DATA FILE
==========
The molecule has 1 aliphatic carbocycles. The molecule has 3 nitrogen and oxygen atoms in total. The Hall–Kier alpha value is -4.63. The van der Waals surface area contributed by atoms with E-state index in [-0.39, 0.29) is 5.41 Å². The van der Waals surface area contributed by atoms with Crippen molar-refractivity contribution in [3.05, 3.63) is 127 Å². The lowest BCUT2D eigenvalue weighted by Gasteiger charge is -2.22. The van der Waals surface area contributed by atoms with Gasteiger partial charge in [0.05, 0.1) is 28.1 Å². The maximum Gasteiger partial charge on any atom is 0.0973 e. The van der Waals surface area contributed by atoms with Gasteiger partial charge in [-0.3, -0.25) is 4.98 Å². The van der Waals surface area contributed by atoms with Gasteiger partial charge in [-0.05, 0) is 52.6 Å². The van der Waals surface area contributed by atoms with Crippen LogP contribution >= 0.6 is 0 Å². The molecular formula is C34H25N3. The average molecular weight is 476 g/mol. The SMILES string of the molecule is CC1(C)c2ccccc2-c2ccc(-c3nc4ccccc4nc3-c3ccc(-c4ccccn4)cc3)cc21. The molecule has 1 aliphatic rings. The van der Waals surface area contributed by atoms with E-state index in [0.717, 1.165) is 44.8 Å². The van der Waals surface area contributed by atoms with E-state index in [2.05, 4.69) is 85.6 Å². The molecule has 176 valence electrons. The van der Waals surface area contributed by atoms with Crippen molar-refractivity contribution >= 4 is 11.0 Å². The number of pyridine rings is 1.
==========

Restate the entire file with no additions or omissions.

The molecule has 1 aliphatic carbocycles. The molecule has 3 nitrogen and oxygen atoms in total. The Hall–Kier alpha value is -4.63. The van der Waals surface area contributed by atoms with E-state index in [-0.39, 0.29) is 5.41 Å². The van der Waals surface area contributed by atoms with Crippen molar-refractivity contribution in [3.05, 3.63) is 127 Å². The lowest BCUT2D eigenvalue weighted by Gasteiger charge is -2.22. The van der Waals surface area contributed by atoms with Gasteiger partial charge in [0.05, 0.1) is 28.1 Å². The maximum Gasteiger partial charge on any atom is 0.0973 e. The van der Waals surface area contributed by atoms with Gasteiger partial charge in [-0.3, -0.25) is 4.98 Å². The van der Waals surface area contributed by atoms with Gasteiger partial charge in [-0.05, 0) is 52.6 Å². The van der Waals surface area contributed by atoms with Crippen LogP contribution >= 0.6 is 0 Å². The molecular formula is C34H25N3. The average molecular weight is 476 g/mol. The SMILES string of the molecule is CC1(C)c2ccccc2-c2ccc(-c3nc4ccccc4nc3-c3ccc(-c4ccccn4)cc3)cc21. The molecule has 1 aliphatic rings. The van der Waals surface area contributed by atoms with E-state index in [0.717, 1.165) is 44.8 Å². The van der Waals surface area contributed by atoms with E-state index in [2.05, 4.69) is 85.6 Å². The molecule has 176 valence electrons. The van der Waals surface area contributed by atoms with Crippen molar-refractivity contribution >= 4 is 11.0 Å². The number of pyridine rings is 1.